Friends, do you want to lose weight but just can't seem to do it?  Tried the Paleo Diet and got a heart attack?  Don't give up.  Years ago Doctor Tom was researching arcane literature produced by a bizarre sect known as Benedictine Monks.  (Note:  They're called Benedictines because they were always high on the stuff).  These Benedictines carried on a sacred tradition involved work, prayer and fasting.  Yes, my friends, FASTING!  In this godless world of sin, ruled by a Masonic conspiracy in the Vatican, there once were spiritual masters who knew it was important, once in a while, to say no to all your vices.  Because, now pay close attention here, because when you go back to eating rich foods, drinking whiskey, and chasing women, you will get more out of it.  Friends, with Dr Tom's Ancient Benedictine Diet Plan©, you won't have to follow any elaborate diet plan or make lists of good and bad foods.  Eat, and drink like hogs all your long, and then just find someone to lock you up for three days with a cup of water you have to ration.  In fact, I am adding a room onto my house, where you can come and stay for $2000 a day.  There's no charge for meals... 

I sent my wife out for Aspergum chewable aspirin, but this wonderful medical product for those who suffer throat pain is no longer made.  So I reverted to my mother's technique.  In a mortar and pestle I ground 4 aspirin very fine, adeded perhaps a half teaspoon sugar--Solace wanted, no Mary Poppins imitators need apply--to which I added perhaps a tablespoon of water.

Since the first test was bound to be excruciating, I did what I could to maximize the opening--chloroseptic,  hot water gargles, and managed on the first try to get about a third down, and over the next few hours finished the lot.

Over the morning I drank nearly an entire cup of cool clear water (ru through a Camelbak filter) and for lunch had two tablespoons of Greek yoghurt with honey, followed by a tiny slice of watermelon.  If I did not take time to chew each morsel thoroughly, the water melon pulp backed up at the barrier, but with only discomfort and no real pain.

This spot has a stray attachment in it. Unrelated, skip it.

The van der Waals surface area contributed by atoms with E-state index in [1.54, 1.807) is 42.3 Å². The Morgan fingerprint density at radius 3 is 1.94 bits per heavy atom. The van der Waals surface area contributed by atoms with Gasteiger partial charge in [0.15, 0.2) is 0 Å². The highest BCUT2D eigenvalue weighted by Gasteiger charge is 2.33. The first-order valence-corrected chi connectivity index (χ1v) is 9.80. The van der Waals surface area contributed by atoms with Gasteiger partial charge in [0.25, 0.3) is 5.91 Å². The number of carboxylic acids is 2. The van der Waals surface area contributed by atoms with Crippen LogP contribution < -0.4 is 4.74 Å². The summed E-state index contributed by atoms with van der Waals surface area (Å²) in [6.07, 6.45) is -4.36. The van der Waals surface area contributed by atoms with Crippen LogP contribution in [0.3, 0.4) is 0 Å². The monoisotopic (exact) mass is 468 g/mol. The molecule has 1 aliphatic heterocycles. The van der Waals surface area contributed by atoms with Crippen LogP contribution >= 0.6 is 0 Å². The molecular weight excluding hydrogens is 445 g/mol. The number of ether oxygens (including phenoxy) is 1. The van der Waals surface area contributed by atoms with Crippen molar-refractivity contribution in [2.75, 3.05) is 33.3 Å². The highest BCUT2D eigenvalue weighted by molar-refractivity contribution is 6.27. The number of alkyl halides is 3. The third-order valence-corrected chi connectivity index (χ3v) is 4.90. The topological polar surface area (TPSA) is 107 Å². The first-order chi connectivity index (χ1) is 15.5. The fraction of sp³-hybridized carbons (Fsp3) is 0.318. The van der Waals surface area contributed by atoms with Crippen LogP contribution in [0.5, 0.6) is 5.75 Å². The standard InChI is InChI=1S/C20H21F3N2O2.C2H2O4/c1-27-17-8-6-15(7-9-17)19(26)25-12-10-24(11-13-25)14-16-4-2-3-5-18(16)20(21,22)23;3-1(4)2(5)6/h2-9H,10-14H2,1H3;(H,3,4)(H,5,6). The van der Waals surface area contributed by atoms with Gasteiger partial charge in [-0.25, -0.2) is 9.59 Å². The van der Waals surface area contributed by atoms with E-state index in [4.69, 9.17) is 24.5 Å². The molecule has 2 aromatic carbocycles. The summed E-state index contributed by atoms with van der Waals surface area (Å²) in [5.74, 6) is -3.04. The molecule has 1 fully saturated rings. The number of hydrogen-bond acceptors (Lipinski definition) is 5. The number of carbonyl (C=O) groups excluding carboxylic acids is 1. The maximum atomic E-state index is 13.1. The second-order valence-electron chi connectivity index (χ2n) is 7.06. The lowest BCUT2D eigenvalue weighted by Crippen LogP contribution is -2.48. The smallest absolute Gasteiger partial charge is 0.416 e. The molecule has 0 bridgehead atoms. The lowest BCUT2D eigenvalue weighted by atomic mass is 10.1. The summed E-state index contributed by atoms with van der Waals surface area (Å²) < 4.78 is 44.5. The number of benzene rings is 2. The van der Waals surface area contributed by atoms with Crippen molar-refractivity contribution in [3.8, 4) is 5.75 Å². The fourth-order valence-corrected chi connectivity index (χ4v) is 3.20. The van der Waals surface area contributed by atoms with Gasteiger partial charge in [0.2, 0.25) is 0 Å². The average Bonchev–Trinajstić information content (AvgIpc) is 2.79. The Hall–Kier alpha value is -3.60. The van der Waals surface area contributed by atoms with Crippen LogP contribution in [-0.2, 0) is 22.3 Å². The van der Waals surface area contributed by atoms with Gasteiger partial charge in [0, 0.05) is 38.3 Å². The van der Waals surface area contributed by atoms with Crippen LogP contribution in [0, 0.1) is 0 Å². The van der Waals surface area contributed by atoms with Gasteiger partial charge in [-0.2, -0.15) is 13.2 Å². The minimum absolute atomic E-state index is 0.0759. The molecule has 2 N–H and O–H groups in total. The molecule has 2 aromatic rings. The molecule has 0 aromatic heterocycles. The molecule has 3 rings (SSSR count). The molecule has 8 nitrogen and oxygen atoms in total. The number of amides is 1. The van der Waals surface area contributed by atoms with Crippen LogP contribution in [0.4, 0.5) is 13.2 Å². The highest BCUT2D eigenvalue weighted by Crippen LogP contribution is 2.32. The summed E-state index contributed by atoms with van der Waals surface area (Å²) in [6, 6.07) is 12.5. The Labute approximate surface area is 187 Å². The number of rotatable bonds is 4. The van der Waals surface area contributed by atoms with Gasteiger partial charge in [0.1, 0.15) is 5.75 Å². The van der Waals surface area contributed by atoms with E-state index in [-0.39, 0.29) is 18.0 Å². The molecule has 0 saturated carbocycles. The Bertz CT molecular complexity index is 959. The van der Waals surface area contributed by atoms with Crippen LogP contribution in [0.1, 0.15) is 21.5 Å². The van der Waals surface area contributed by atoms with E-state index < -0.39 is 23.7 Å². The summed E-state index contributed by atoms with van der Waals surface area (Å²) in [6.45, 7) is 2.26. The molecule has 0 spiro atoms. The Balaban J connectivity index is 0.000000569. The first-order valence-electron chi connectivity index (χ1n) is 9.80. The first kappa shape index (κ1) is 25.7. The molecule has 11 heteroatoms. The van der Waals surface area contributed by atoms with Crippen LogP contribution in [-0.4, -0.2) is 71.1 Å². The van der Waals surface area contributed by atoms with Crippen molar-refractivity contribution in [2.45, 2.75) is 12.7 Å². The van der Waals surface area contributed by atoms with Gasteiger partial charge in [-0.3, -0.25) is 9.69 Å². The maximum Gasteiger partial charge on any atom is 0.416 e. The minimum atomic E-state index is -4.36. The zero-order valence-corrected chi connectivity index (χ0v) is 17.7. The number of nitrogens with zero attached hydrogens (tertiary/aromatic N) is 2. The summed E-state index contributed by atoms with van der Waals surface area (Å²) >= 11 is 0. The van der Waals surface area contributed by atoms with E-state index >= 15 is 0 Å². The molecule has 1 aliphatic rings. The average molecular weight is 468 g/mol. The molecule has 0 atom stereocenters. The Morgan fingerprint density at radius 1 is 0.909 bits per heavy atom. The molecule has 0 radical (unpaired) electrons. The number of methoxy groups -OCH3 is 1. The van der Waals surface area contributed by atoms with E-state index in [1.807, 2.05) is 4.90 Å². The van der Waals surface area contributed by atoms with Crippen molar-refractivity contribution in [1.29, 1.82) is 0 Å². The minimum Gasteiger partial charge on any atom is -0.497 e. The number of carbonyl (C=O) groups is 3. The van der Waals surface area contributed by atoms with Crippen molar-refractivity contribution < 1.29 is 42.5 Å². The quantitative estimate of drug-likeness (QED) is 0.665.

I am still plainly witless, as you can see,  with no strength in my limbs, but you probably cannot imagine the blessing I have in drinking ice water in my hospital mug,  I'll try the vichyssoise, and if the salt still stings, ice cream awaits me.

I'll know I am well when I can turn to serious reading.  During this episode, I managed to reread Bulldog Drummond and the Black Gang, on the whole better structured than the first, Joseph Wambaugh's New Centurions--didn't like it any better the second time--and this afternoon, moving up a notch, Cyril Hare's "An English Murder."

Oh, and I almost forgot.  I can take a sip of water any time I want.

Thomas Fleming

Thomas Fleming is president of the Fleming Foundation. He is the author of six books, including The Morality of Everyday Life and The Politics of Human Nature, as well as many articles and columns for newspapers, magazines,and learned journals. He holds a Ph.D. in Classics from the University of North Carolina, Chapel Hill and a B.A. in Greek from the College of Charleston. He served as editor of Chronicles: a Magazine of American Culture from 1984 to 2015 and president of The Rockford Institute from 1997-2014. In a previous life he taught classics at several colleges and served as a school headmaster in South Carolina

44 Responses

  1. andrei navrozov says: